“Yeah, you were sleeping.” I stuff both hands in the pockets of my pants. “Don’t worry about it, it’s not a big deal. I just didn’t want to wake you up and scare you.”

“How long was I out?”

“No idea. I actually just got home.”

“Lord.” She groans again. “I’m sorry.”

“You must have needed the rest.”

“I guess.” Her hands are braced on her knees, and I notice something between her fingers but don’t comment on it. Something that looks familiar?

Something that looks like…


The bracelet.


Don’t stare at it, don’t stare at it.

She sees me staring at it and slides it onto her middle three fingers, holding it up and studying it like she’s wearing a ring, turning it this way and that as if trying to catch the light in its facets.

Lilly wiggles her fingers.

Raises her brows when my eyes slide from her hand to her face.

I clear my throat, stepping back a foot so I don’t crowd her, and also I want to get the hell out of this room as fast as I can lest she wants to talk about—

“Why didn’t you tell me you knew me? I thought you looked familiar.”

Okay. She definitely wants to talk about it.


What the hell do I say?

“I’m not trying to put you on the spot.” Her fingers—still holding the bracelet—smooth her hair down. The bedhead. Finger-combing it into some semblance of order; she must have tossed and turned a few times during her nap, and the strands stick up in several directions. “I just came up here because it was a bit lonely downstairs and…found it.”

That makes sense, I guess.

“I’m sorry if this is making you feel uncomfortable, but I just saw it—I wasn’t snooping or anything, I swear. I came up here and looked at a few things before settling myself on the bed and watching TV. Is that okay?”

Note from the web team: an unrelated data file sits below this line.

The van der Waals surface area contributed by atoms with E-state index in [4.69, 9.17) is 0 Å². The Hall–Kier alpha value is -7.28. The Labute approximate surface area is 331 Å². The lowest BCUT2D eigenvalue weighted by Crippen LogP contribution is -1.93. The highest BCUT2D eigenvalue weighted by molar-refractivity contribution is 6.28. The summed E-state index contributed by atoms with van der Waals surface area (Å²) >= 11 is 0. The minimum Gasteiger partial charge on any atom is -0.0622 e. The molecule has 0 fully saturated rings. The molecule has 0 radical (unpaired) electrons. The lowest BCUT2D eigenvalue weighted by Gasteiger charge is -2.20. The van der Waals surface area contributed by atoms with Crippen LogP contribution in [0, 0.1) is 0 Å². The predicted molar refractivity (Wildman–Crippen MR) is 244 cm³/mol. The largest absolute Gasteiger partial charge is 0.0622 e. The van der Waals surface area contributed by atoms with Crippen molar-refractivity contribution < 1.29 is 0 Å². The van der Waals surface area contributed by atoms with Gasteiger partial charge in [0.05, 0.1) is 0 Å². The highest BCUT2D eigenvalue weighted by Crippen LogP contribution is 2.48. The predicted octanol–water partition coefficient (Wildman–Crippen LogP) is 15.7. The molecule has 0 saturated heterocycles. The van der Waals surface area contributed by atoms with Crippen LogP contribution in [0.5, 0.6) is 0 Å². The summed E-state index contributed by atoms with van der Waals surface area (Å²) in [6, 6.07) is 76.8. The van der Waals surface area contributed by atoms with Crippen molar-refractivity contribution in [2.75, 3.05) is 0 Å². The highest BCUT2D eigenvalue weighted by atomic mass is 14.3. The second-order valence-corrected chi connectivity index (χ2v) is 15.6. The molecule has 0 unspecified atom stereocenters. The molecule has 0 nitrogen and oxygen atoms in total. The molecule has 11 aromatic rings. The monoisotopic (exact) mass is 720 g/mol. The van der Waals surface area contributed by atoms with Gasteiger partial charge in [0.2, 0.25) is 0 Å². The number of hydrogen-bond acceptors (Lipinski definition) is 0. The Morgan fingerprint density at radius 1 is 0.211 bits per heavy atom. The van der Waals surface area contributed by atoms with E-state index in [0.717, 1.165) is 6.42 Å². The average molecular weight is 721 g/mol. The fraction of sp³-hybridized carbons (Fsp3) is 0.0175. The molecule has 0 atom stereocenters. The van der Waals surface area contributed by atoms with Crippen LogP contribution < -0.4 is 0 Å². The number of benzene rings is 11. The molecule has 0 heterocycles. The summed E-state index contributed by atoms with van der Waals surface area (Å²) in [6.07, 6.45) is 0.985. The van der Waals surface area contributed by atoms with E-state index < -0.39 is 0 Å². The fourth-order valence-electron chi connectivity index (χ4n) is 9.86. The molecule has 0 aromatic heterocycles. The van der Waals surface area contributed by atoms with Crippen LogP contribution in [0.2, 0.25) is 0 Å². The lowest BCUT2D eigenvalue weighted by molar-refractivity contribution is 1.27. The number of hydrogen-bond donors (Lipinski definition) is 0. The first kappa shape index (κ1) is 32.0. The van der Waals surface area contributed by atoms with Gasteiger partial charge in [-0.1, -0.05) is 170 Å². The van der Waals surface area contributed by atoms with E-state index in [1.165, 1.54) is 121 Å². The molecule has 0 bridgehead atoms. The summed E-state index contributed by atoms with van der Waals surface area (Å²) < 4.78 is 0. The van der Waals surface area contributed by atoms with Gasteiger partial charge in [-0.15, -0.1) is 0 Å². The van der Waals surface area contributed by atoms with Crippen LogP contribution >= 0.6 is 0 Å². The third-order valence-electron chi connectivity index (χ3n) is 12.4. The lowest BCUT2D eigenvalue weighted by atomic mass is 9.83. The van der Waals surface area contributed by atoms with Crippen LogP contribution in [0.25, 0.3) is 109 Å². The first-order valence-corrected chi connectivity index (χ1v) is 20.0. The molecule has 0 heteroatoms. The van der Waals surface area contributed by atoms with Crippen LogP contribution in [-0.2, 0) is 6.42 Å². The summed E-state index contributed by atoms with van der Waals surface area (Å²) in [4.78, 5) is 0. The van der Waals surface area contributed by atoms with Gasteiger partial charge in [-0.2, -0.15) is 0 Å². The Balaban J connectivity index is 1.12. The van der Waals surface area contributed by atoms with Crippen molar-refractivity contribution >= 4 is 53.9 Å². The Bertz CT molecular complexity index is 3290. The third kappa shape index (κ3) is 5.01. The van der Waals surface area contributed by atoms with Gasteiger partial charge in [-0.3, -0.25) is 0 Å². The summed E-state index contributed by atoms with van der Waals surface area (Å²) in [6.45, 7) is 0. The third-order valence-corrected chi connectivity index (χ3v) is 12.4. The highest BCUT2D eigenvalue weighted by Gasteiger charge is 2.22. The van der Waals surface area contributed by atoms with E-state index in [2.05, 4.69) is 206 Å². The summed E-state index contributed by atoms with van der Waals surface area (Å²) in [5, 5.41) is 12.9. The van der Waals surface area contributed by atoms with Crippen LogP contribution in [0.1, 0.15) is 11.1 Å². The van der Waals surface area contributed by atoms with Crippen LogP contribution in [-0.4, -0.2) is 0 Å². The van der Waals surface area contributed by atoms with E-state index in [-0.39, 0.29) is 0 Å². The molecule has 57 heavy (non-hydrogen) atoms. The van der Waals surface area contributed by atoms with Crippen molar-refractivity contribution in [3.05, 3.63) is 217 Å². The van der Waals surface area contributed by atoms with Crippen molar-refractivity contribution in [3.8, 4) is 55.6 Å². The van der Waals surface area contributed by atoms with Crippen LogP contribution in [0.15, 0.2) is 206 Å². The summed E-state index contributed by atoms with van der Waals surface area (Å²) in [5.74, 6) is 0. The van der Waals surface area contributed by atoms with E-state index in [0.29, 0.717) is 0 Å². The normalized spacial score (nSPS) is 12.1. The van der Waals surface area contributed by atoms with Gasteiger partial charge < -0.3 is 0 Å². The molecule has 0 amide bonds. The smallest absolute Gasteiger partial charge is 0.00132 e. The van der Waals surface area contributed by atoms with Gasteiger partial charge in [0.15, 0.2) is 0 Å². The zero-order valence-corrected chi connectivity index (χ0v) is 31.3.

“Yeah, of course it’s okay.” The hands I have stuffed inside my pockets come out so I can wipe them on my thighs, despite the fact that they aren’t sweaty. I feel like they should be, though. God this is painful.

“So…why didn’t you tell me we’d already met?”

“I…don’t know. Eliza and Jack were in the kitchen and I thought it might be weird? I don’t know, Lilly. Half the time I have no idea what I’m doing unless it’s related to school.”

I’m tempted to begin babbling to over-explain myself but stop before any more words come out of my mouth.

“Why did you keep this?”

“I don’t know.”

She twirls it round and around on her hand. “Most people would have thrown it away.”

Yes, they would have, but I’m not most people.

“It doesn’t mean anything. It’s just…” I clear my throat uncomfortably. “I was a nerdy little freshman and you were nice to me on a night where I felt incredibly awkward at a party I didn’t want to be at.” I shrug my now broad shoulders. “So I kept it.”

Lilly seems to preen at that as if I was giving her a compliment, telling her she’s beautiful or smart or witty. All I did was say she was nice to me once upon a time, and she’s watching me as if I were a saint.

I might live like a monk sometimes, but I am no saint.

“Most guys are assholes.” She plucks at one of the green strands. When she stands up and stretches, I back away, giving her a wide berth, watching when she puts the bracelet back on my dresser.

“You can have it back,” I say feebly for lack of anything else.

Lilly turns her head. “Don’t you want it?”

Yes. “Doesn’t matter. It’s yours.”

“I gave it to you.”

I cannot tell her I’m dying inside and that every single second we spend standing here is killing me slowly, mortification wanting to suck me into the carpet.


Lilly leaves the bracelet, ending the discussion, and snatches her shoes before walking to the door. “I should go. I can’t believe I fell asleep. My roommate was pissed when she thought I left without telling her where I was at.”

She bounds back down the stairs.

I trail along behind her.

In the kitchen, Lilly stops short at the sight of leftovers sitting in the center of the island. My mother sent me home with a container of pasta, a container of homemade spaghetti sauce, several small loaves of garlic bread wrapped in aluminum foil, and tiramisu for dessert.